gms | German Medical Science

G-I-N Conference 2012

Guidelines International Network

22.08 - 25.08.2012, Berlin

Are clinical guideline recommendations for primary care based on research conducted in, or generalisable to, a primary care setting?

Meeting Abstract

  • T. Stokes - National Institute for Health and Clinical Excellence (NICE), Manchester, UK
  • N. Steel - School of Medicine, Health Policy and Practice, University of East Anglia, Norwich, UK
  • A. Abdelhamid - School of Medicine, Health Policy and Practice, University of East Anglia, Norwich, UK
  • H. Edwards - School of Medicine, Health Policy and Practice, University of East Anglia, Norwich, UK

Guidelines International Network. G-I-N Conference 2012. Berlin, 22.-25.08.2012. Düsseldorf: German Medical Science GMS Publishing House; 2012. DocP082

DOI: 10.3205/12gin194, URN: urn:nbn:de:0183-12gin1943

Published: July 10, 2012

© 2012 Stokes et al.
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Outline

Text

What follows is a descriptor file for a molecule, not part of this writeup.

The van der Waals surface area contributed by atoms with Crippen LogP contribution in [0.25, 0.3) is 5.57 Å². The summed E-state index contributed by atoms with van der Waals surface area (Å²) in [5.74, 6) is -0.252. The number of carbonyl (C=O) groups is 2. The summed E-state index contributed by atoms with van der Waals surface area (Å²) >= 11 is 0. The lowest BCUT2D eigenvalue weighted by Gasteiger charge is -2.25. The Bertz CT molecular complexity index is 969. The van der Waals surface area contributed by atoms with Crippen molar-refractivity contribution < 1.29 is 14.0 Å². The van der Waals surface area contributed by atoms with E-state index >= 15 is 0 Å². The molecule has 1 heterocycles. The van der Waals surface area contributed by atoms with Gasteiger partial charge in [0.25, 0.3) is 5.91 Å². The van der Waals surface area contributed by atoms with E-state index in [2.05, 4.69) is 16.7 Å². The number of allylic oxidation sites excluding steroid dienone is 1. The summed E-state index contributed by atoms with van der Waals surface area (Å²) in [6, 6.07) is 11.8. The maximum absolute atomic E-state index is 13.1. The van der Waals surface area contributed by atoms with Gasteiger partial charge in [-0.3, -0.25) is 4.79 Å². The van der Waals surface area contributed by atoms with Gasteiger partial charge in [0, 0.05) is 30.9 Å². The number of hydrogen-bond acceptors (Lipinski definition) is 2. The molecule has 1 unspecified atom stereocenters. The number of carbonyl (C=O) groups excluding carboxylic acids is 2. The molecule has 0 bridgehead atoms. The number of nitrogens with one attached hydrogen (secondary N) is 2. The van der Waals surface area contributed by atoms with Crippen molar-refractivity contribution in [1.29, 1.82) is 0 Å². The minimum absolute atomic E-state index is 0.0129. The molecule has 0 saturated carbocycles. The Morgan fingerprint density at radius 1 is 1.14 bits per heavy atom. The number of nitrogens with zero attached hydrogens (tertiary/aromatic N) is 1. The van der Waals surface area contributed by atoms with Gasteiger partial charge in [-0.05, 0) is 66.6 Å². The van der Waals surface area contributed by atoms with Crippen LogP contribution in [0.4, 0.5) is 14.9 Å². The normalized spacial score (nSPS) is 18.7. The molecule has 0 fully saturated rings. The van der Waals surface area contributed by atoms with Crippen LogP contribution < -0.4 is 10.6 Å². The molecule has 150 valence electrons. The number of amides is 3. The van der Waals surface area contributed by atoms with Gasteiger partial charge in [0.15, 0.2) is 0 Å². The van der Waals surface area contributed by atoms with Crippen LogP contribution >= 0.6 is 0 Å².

Background: The UK National Institute for Health and Clinical Excellence (NICE) clinical guidelines are developed from the best available evidence and apply to primary care (PC). Historically, however, much clinical research has been conducted on highly selected secondary care populations and so therelevance and applicability of this evidence to PC is limited. It is unclear what proportion of evidence used to develop NICE guideline recommendations that apply to primary care was conducted in a PC setting on an appropriate patient population.

Objectives: To determine what proportion of NICE guideline recommendations intended for use in PC are based on research conducted in, or relevant to, UK PC.

Methods: Recommendations specific or relevant to PC were identified from NICE guidelines published in 2010 and 2011. The evidence base underpinning these recommendations was identified, and then each identified research paper was assessed for relevance to PC using 3 criteria: population, setting and country.

Results: This study is ongoing. 24 NICE guidelines have been included. The evidence base for five guidelines has been analysed. Between 9% and 31% of the studies used to develop PC relevant recommendations were conducted in, or relevant to, UK PC. Final results will be presented.

Discussion: Preliminary results suggest a minority of the evidence used to develop PC recommendations is relevant to PC.

Implications for guideline developers/users: There needs to be greater clarity in attributing specific evidence to individual recommendations and more transparency in describing the relevance of included studies to the intended population and setting.